Poulter takes one-stroke lead

ROME, Nov. 2 (UPI) -- England's Ian Poulter recorded the third hole-in-one of his career Saturday and maintained the lead in the second round of the Italian Open.

Poulter fired an 11-under-par 61 Thursday to shatter a 34-year-old course record before persistent thunderstorms cancelled play Friday, reducing the tournament to 54 holes.


Saturday, Poulter carded a 5-under-par 67 to maintain the lead by just one stroke over Scotland's Paul Lawrie. Local favorite Emanuele Canonica is two shots behind Lawrie.

Poulter, the 2000 champion, used a 4-iron for his ace on the 200-yard 16th hole. He had a hole-in-one here last year and another at the Heineken Classic at the start of the 2001 season.

"I hit a 4-iron, straight at the stick and as soon as I hit it I knew it was going to have a reasonable chance," Poulter said. "It pitched seven feet short, checked up and dropped in. It's my third hole-in-one and I've won nothing for any of them."

Poulter added four birdies with just one dropped shot on the par-3 No. 2.

Lawrie had nine birdies and signed for a 63 on Saturday.


Morning fog at Olgiata Golf Club delayed play by 40 minutes on Saturday and six golfers were unable to finish their rounds.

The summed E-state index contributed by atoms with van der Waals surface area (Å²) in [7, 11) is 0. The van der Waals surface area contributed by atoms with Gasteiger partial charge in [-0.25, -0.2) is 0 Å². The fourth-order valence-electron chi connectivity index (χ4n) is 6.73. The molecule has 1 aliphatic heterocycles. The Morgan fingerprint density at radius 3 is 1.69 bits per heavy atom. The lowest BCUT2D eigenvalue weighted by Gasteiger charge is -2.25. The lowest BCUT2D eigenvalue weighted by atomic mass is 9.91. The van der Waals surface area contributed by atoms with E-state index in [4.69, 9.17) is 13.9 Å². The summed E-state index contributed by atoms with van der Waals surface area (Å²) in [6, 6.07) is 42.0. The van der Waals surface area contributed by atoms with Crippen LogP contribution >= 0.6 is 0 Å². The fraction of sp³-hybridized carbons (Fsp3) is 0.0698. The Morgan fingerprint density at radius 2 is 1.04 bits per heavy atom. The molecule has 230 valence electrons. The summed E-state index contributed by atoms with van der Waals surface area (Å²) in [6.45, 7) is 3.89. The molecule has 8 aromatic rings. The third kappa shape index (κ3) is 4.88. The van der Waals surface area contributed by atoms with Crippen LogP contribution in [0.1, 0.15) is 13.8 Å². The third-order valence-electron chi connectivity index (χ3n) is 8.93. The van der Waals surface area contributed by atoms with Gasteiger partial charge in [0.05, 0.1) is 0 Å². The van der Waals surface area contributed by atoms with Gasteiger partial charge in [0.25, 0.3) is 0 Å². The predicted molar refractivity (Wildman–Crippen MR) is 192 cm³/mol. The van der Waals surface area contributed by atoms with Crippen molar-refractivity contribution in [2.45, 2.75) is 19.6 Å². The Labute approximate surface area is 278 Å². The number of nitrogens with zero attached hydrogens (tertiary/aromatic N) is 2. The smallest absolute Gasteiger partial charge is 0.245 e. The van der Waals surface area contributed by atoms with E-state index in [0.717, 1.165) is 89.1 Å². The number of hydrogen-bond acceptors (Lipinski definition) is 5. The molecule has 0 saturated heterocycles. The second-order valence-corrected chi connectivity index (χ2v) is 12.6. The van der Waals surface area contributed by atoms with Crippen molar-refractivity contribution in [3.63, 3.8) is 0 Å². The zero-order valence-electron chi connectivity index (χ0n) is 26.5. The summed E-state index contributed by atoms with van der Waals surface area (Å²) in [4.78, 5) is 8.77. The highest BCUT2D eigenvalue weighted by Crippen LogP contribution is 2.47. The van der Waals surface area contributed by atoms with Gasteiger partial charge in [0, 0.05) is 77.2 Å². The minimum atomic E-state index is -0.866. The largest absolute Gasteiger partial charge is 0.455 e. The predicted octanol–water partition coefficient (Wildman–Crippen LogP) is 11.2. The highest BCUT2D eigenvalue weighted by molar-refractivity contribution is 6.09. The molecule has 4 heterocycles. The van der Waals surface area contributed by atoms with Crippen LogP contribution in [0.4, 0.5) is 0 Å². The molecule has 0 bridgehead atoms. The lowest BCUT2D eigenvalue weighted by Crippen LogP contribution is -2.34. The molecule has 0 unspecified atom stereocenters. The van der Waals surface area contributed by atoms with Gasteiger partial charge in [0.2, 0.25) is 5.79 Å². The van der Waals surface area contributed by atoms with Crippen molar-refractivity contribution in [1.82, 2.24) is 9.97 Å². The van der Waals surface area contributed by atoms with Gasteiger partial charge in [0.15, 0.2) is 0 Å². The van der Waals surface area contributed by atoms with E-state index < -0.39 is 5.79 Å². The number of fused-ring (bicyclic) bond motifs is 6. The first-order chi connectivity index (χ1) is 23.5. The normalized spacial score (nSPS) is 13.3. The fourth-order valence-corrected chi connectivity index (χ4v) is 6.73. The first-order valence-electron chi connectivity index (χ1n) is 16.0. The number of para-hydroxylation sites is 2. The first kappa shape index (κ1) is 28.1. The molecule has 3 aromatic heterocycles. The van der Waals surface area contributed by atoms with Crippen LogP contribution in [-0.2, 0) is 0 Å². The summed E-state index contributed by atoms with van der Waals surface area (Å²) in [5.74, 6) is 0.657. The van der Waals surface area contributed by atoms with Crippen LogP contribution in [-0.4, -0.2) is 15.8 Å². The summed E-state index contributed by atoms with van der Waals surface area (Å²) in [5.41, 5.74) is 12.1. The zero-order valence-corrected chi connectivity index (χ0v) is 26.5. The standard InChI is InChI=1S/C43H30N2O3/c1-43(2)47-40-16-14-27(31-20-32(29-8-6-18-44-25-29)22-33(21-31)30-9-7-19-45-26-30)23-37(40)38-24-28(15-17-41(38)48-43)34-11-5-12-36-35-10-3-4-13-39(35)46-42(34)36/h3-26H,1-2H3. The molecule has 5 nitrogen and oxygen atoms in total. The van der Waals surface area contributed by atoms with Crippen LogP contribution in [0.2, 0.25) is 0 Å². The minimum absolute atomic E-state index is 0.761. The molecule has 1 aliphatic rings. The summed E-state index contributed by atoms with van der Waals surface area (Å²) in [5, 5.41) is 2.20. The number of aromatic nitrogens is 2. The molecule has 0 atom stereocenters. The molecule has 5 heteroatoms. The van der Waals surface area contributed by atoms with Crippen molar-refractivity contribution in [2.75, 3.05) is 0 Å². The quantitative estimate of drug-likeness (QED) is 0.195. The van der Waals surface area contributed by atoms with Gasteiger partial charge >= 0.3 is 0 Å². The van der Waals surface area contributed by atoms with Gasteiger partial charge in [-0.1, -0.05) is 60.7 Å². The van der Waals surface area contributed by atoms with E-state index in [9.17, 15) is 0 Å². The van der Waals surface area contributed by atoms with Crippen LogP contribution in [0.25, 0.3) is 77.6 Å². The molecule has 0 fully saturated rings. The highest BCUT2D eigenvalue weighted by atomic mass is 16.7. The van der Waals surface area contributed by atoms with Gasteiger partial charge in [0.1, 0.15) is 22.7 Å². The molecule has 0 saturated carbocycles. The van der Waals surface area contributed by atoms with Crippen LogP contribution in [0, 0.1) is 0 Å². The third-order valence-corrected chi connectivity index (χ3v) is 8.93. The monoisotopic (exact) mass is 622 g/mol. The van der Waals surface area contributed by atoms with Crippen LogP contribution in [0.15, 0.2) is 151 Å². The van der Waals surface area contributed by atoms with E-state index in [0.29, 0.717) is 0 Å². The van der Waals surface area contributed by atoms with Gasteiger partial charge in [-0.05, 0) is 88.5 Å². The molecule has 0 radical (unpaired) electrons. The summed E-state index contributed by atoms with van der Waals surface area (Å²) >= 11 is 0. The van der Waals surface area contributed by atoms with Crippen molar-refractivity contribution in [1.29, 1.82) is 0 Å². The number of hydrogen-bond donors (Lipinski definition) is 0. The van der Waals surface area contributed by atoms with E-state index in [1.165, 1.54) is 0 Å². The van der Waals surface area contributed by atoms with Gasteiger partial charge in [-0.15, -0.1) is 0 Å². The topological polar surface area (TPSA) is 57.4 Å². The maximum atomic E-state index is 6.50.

Needing to make up a 10-shot deficit, Lawrie produced a brilliant round to move within striking distance. But the 1999 British Open winner missed a chance to take the lead when a four-foot putt on the par-5 15th for a birdie lipped out and another birdie opportunity on the 17th from eight feet also failed to drop.

"It's not great when you stand on the first tee and you are 10 behind, especially after a good first day," Lawrie said. "But I got a good score and gave myself a chance for tomorrow."

Trying to become the first Italian to win here since Massimo Mannelli in 1980, Canonica fired a 65 to bring him to 13-under par.

"Three shots is a lot but not impossible and I feel confident I can catch Poulter even if with two rounds still to go it would have been easier," Canonica said. "I don't feel too much pressure for being an Italian. Sure, it would be lovely to be the first Italian winning the Italian Open after so many years."

Australian Jarrod Moseley is four shots out after a second straight 66. Henrik Nystrom of Sweden and Angel Cabrera of Argentina sit at 11-under-par.


The cut fell at 3-under par with 70 professionals and one amateur moving into the final round.

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